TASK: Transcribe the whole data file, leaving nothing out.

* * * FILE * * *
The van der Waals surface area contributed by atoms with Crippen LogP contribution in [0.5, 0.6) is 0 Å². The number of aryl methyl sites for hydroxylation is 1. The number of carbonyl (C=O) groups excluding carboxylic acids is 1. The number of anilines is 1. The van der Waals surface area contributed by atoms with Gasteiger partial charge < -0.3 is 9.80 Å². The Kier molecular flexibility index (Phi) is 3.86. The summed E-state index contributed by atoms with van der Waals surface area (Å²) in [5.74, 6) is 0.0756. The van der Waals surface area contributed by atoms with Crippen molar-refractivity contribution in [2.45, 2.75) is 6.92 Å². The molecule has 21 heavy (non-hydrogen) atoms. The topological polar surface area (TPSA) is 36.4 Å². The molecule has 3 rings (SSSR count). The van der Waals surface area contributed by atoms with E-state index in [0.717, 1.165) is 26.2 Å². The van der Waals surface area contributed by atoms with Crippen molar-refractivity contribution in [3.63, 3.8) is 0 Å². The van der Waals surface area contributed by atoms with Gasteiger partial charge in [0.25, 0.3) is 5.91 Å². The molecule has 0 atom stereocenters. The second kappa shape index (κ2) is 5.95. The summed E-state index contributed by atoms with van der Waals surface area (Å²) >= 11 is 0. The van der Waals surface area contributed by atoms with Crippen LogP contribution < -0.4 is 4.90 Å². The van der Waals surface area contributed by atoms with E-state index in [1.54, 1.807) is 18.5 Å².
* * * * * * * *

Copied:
The van der Waals surface area contributed by atoms with Crippen LogP contribution in [0.5, 0.6) is 0 Å². The number of aryl methyl sites for hydroxylation is 1. The number of carbonyl (C=O) groups excluding carboxylic acids is 1. The number of anilines is 1. The van der Waals surface area contributed by atoms with Gasteiger partial charge < -0.3 is 9.80 Å². The Kier molecular flexibility index (Phi) is 3.86. The summed E-state index contributed by atoms with van der Waals surface area (Å²) in [5.74, 6) is 0.0756. The van der Waals surface area contributed by atoms with Crippen molar-refractivity contribution in [2.45, 2.75) is 6.92 Å². The molecule has 21 heavy (non-hydrogen) atoms. The topological polar surface area (TPSA) is 36.4 Å². The molecule has 3 rings (SSSR count). The van der Waals surface area contributed by atoms with E-state index in [0.717, 1.165) is 26.2 Å². The van der Waals surface area contributed by atoms with Crippen molar-refractivity contribution in [3.63, 3.8) is 0 Å². The van der Waals surface area contributed by atoms with Gasteiger partial charge in [0.25, 0.3) is 5.91 Å². The molecule has 0 atom stereocenters. The second kappa shape index (κ2) is 5.95. The summed E-state index contributed by atoms with van der Waals surface area (Å²) >= 11 is 0. The van der Waals surface area contributed by atoms with Crippen LogP contribution < -0.4 is 4.90 Å². The van der Waals surface area contributed by atoms with E-state index in [1.54, 1.807) is 18.5 Å².